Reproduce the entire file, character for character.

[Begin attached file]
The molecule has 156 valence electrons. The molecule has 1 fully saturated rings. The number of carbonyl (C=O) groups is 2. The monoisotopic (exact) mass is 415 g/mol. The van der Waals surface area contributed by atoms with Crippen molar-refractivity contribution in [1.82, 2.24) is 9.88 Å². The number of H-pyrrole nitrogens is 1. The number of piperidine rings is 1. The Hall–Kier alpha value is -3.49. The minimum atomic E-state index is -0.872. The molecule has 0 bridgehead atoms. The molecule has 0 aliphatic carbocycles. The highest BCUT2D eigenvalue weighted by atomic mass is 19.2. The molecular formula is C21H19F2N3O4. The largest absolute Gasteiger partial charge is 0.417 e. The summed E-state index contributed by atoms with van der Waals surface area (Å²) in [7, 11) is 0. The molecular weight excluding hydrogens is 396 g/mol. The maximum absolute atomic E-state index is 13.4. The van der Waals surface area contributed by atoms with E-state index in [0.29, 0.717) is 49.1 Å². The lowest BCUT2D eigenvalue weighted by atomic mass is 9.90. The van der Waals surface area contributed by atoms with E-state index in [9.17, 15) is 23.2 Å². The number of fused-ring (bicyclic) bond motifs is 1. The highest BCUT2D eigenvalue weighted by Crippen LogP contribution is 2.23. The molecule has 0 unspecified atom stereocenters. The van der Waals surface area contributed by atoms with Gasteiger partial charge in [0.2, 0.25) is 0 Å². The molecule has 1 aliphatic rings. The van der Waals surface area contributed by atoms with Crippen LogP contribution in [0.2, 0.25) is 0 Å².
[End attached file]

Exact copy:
The molecule has 156 valence electrons. The molecule has 1 fully saturated rings. The number of carbonyl (C=O) groups is 2. The monoisotopic (exact) mass is 415 g/mol. The van der Waals surface area contributed by atoms with Crippen molar-refractivity contribution in [1.82, 2.24) is 9.88 Å². The number of H-pyrrole nitrogens is 1. The number of piperidine rings is 1. The Hall–Kier alpha value is -3.49. The minimum atomic E-state index is -0.872. The molecule has 0 bridgehead atoms. The molecule has 0 aliphatic carbocycles. The highest BCUT2D eigenvalue weighted by atomic mass is 19.2. The molecular formula is C21H19F2N3O4. The largest absolute Gasteiger partial charge is 0.417 e. The summed E-state index contributed by atoms with van der Waals surface area (Å²) in [7, 11) is 0. The molecular weight excluding hydrogens is 396 g/mol. The maximum absolute atomic E-state index is 13.4. The van der Waals surface area contributed by atoms with E-state index in [0.29, 0.717) is 49.1 Å². The lowest BCUT2D eigenvalue weighted by atomic mass is 9.90. The van der Waals surface area contributed by atoms with E-state index in [9.17, 15) is 23.2 Å². The number of fused-ring (bicyclic) bond motifs is 1. The highest BCUT2D eigenvalue weighted by Crippen LogP contribution is 2.23. The molecule has 0 unspecified atom stereocenters. The van der Waals surface area contributed by atoms with Gasteiger partial charge in [0.2, 0.25) is 0 Å². The molecule has 1 aliphatic rings. The van der Waals surface area contributed by atoms with Crippen LogP contribution in [0.2, 0.25) is 0 Å².